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Several weeks ago the world’s most successful sports team reached yet another unprecedented level of achievement. The New Zealand men’s rugby team – known simply as the ‘All Blacks’ – became the first team to win back-to-back world championships while securing their record third title.
I routinely meet coaches as well as leaders outside of sport who want to learn how the All Blacks create and sustain their remarkable culture of excellence. The recent surge in interest about the All Blacks can also be attributed to the publication of several research articles and a best-selling book on their leadership approach.
I too have long been interested in learning how the All Blacks coaches lead the world’s most decorated sports team. In early December I was blessed with the good fortune of learning firsthand from the head coaches of the last two world cup championship teams, Sir Graham Henry (2011) and Steve Hansen (2015). All three of us were invited to speak at the national coaching conference in New Zealand. Coach Henry and Coach Hansen both were interviewed at the event, and I also spoke directly with coach Hansen about his coaching philosophy and the All Blacks leadership style. Here is what I learned.
There are three keys to effective coaching and leadership in the All Blacks system:
1. Self-awareness. Knowing yourself as a coach is the most important step toward becoming an effective coach. Coaches need to build on their strengths while staying flexible in their thinking. Coaches, and athletes, also must be willing to attack and embrace constant pressure to identify and close personal performance gaps. All Blacks coaches enhance their self-awareness through constant reflection, alone and with trusted peers. Frequently reflecting on how they coach helps challenge assumptions (mental models) they hold about coaching and their athletes. It also alerts the coaches to blind spots–important events or behaviors coaches might otherwise overlook that could in some way undermine their approach.
2. Alignment. All coach and athlete behavior must be consistent with the team’s core values. Behavior is governed by high expectations, collective accountability and self-responsibility, not rules or coach-imposed disciplinary consequences. A clearly expressed team identity provides the compass for ensuring alignment. The overriding core value that guides coaching and managerial decisions for the All Blacks is “Better people make better All Blacks.” A focus on developing rugby skills alone is insufficient. Coaches understand that their most fundamental duty is to promote the positive personal growth of their players using rugby as their medium. A recommended exercise used by the All Blacks is to pose the following question at a team meeting: “If you asked other people you respect to describe our team, what would you like them to say?”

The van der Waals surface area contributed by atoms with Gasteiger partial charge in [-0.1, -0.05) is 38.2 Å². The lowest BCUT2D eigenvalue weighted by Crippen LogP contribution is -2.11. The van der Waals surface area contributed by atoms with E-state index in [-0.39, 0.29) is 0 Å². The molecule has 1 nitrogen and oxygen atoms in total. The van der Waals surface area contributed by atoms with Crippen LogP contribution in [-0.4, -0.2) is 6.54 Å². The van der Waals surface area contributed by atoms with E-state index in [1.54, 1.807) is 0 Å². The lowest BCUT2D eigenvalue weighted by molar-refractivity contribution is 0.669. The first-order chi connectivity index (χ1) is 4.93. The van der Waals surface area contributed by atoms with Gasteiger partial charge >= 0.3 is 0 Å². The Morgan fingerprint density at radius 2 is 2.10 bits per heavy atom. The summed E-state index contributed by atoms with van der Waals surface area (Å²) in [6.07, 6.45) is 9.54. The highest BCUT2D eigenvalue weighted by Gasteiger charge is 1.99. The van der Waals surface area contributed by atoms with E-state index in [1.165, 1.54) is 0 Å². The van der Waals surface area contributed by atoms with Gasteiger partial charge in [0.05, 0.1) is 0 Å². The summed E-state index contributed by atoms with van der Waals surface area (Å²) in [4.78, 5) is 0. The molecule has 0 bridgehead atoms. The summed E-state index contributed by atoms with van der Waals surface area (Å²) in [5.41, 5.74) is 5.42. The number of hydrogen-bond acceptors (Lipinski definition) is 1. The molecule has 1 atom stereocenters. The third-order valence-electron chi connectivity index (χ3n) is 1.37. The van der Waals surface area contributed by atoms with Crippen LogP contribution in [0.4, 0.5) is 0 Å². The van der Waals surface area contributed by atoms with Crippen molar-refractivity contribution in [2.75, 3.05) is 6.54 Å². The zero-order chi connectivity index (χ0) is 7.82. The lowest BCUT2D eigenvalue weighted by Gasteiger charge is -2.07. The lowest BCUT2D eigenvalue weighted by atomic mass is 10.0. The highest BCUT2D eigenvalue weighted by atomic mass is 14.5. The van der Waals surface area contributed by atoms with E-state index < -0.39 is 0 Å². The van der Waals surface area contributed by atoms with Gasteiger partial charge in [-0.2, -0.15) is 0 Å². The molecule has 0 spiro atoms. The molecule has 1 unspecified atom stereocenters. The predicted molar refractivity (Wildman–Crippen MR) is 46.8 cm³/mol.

3. Vulnerability. Coaches must show humility and not pretend to know all the answers. Coaches gain trust and respect by distributing leadership while seeking and accepting input from athletes. Athletes and coaches are active partners in shaping the team vision and the quest for excellence. Vulnerability is demonstrated by regularly seeking and accepting honest feedback, referred to as ‘discussing the inconvenient facts.’ Although it is important to show empathy toward each other, it is not acceptable to avoid confronting tough issues that can derail excellence. Vulnerability requires high emotional intelligence, a personal characteristic that is highly prized in the All Blacks system. There is little tolerance for athletes who drain the team’s energy. Their coaches do not hesitate to “remove people from the bus.”
At the most elite level of sport, expectations are always set high and pressure is ever-present. Becoming and staying the best in the world is a remarkable achievement. All Blacks coaches believe their club’s reign in rugby is a result of their ability to inspire and facilitate athlete learning in a demanding and fun environment. This is accomplished through careful attention to the three keys to effective coaching and sustained excellence in the All Blacks system, self-awareness, alignment, and vulnerability.
Hodge, K., Henry, G., & Smith, W. (2014). A case study of excellence in elite sport: Motivational climate in a world champion team. The Sport Psychologist, 28, 60-74.
Johnson, T., Martin, A. J., Palmer, F. R., Watson, G., & Ramsey, P. L. (2013). A core value of pride in winning: The All Blacks’ team culture and legacy. International Journal of Sport & Society, 4(1), 1-14.
Johnson, T., Martin, A. J., Palmer, F. R., Watson, G., & Ramsey, P. L. (2013). Artefacts and the All Blacks. Rites, rituals, symbols and stories. Sport Traditions, 30(1), 43-59.
Kerr, J. (2013). Legacy: 15 lessons in leadership (what the All Blacks can teach us about the business of life). London: Constable.